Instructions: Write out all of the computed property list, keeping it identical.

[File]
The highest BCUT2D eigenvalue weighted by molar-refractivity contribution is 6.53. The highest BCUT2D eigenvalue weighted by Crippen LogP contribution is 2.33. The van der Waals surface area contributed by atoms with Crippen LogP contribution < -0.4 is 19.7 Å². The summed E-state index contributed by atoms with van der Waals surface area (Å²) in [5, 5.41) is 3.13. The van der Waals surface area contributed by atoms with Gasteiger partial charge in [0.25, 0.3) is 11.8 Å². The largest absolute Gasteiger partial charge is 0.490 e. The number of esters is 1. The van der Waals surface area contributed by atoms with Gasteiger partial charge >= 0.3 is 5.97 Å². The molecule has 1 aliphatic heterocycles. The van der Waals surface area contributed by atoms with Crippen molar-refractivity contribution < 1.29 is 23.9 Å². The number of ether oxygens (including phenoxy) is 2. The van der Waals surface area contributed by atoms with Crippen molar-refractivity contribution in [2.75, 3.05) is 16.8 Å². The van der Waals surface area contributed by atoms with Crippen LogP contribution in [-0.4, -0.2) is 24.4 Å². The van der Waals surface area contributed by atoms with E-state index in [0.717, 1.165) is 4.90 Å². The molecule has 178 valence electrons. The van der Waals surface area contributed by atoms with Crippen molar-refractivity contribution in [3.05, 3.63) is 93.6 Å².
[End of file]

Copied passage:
The highest BCUT2D eigenvalue weighted by molar-refractivity contribution is 6.53. The highest BCUT2D eigenvalue weighted by Crippen LogP contribution is 2.33. The van der Waals surface area contributed by atoms with Crippen LogP contribution < -0.4 is 19.7 Å². The summed E-state index contributed by atoms with van der Waals surface area (Å²) in [5, 5.41) is 3.13. The van der Waals surface area contributed by atoms with Gasteiger partial charge in [0.25, 0.3) is 11.8 Å². The largest absolute Gasteiger partial charge is 0.490 e. The number of esters is 1. The van der Waals surface area contributed by atoms with Gasteiger partial charge >= 0.3 is 5.97 Å². The molecule has 1 aliphatic heterocycles. The van der Waals surface area contributed by atoms with Crippen molar-refractivity contribution < 1.29 is 23.9 Å². The number of ether oxygens (including phenoxy) is 2. The van der Waals surface area contributed by atoms with Crippen molar-refractivity contribution in [2.75, 3.05) is 16.8 Å². The van der Waals surface area contributed by atoms with Crippen LogP contribution in [-0.4, -0.2) is 24.4 Å². The van der Waals surface area contributed by atoms with E-state index in [0.717, 1.165) is 4.90 Å². The molecule has 178 valence electrons. The van der Waals surface area contributed by atoms with Crippen molar-refractivity contribution in [3.05, 3.63) is 93.6 Å².